Put more simply, the number of new cases may look like they’re increasing, but that’s primarily a result of a far greater Illinois testing effort. Again, increased testing continues to produce fewer positive results as indicated by our short-term record 1 in 6.1 prevalence.
If you recall, less than a week ago, it took just 4.5 tests to produce a positive result.
With that in mind, let’s get right to the table:
Date Cases % Increase N Cases N Tested Prevalence Deaths
4/13 22,025 5.6 1,173 5,033 1 in 4.3 794
4/14 23,247 5.5 1,222 4,848 1 in 4 868
4/15 24,593 5.7 1,346 6,313 1 in 4.7 948
4/16 25,733 4.8 1,180 5,660 1 in 4.8 1,072
4/17 27,575 7.1 1,842 7,574 1 in 4.1 1,134
4/18 29,160 5.7 1,585 7,241 1 in 4.5 1,259
4/19 30,357 4.1 1,197 5,914 1 in 5 1,290
4/20 31,508 3.8 1,151 5,040 1 in 4.4 1,349
4/21 33,059 4.7 1,551 6,639 1 in 4.3 1,468
4/22 35,108 6.1 2,049 9,350 1 in 4.6 1,565
4/23 36,934 5.2 1,826 8,969 1 in 4.9 1,688
4/24 39,658 7.3 2,724 16,315 1 in 6 1,795
4/25 41,777 5.3 2,119 11,985 1 in 5.6 1,874
4/26 43,903 5.0 2,126 12,975 1 in 6.1 1,933
Our second-best testing day did, indeed, produce our second highest daily case total, but only by a scant 7 positive results, which made our daily new case percentage drop back to 5 percent. To put this in perspective, when the pandemic first hit Illinois, coronavirus cases doubled every day, but just a month later, it’s taking two weeks for the same thing to happen.
We’ve tested 214,592 citizens at this point, and due to that expanded testing, we moved up to fourth place in the national rankings.
But the best news was, again, our mortality rate stood pat at 4.4 percent, and the mild increase in COVID-19 occupied ICU beds and ventilators support our decelerating disease trend:
Date ICU Beds %+ Ventilators %+
4/23 1,225 709
4/24 1,244 1.5 763 7.6
4/25 1,267 1.8 772 1.1
Since an astute reader asked, for reference purposes, Illinois hospitals offer 3,631 ICU beds and 3,326 ventilators. Though we’re still not nearly at capacity, but the Illinois Department of Health isn’t saying how many ICU beds and ventilators are being used by non-coronavirus patients.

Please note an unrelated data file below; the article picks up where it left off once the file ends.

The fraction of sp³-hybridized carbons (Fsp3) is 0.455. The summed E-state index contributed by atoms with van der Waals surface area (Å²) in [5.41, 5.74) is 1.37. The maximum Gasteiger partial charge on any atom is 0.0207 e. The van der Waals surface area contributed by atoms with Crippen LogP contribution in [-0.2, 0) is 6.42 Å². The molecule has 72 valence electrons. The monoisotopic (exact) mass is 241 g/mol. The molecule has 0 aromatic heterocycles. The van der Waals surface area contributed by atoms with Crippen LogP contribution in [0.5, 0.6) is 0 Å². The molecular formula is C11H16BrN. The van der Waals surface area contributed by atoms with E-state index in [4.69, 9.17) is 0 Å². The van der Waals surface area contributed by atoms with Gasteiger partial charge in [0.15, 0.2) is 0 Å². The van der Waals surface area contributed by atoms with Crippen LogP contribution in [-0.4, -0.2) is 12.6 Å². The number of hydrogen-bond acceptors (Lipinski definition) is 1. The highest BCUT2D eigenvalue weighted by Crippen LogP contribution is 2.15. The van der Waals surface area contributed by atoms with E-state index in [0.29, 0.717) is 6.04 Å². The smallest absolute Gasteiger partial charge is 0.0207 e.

Since one of our statistical mottoes is “nothing happens in a vacuum” and I’ve been regularly repeating “the cure can’t become worse than the disease,” per yesterday’s report, I do want to discuss how the fallout from the various state shutdowns will likely be far worse than anything the disease can produce.
First, according to the National Center for Biotechnology Information, 26,000 Americans die due to a lack of health insurance every year, and with 30 million newly out-of-work Americans rendered insurance-less, that number is bound to skyrocket!
Then there’s the economic and mental toll.
Some suicide and substance abuse hotlines are reporting an 80 percent or more increase in March calls, and the folks who track suicide rates are convinced they’ll soon see a pandemic spike, and that spike will likely last for years.
For those who do make it through this in one emotional and physical piece, the media’s persistent and unabashed fear peddling, the fear of the disease itself, and dealing with the kind of isolation most humans beings weren’t built to endure will exacerbate even the most minor preexisting condition and that unique stress will have a long-lasting impact.
Most of my generation grew up with grandparents who lived through the Great Depression, and we all know how that specter haunted them for the rest of their lives.
And please tell me, exactly what are we going to come back to? I’ve spoken with a number of Tri-Cities small business owners and they were beside themselves when the Governor extended the shelter-in-place order into May.
Not nearly every landlord is willing to forgo two month’s rent, the federal stimulus package isn’t helping the small businesses it was intended to help, and those business that do survive will have to rebuild their customer base at a time when many people will continue to retreat in fear of the virus.
Yes! Americans are resilient as one local elected official put it, but if you’re forced to close a business as a result of the shutdown, it’s probably not coming back. And small businesses employ 48 percent of this country’s workforce.
Not only did Dr. David Katz superbly cover much of we’ve been discussing here in his recent interview with Bill Maher, but he introduced the medical concept of “doing less harm.” As he put it, when you’re left with two bad choices – shelter in place or reopening the country – you always want to choose the option that does the least amount of damage.
Echoing the conclusion of myself and many readers, Katz recommended making an immediate effort to protect the most vulnerable and then move to reopen the country. It’s an interview well worth watching.
So, aside from encouraging you to stay safe, I’m going to leave you with a passage from Bruce Springsteen’s remarkable song, ‘Devils and Dust.’
What if what you do to survive
Kills the things you love
Fear’s a powerful thing, baby
It can turn your heart black you can trust
It’ll take your God filled soul
And fill it with devils and dust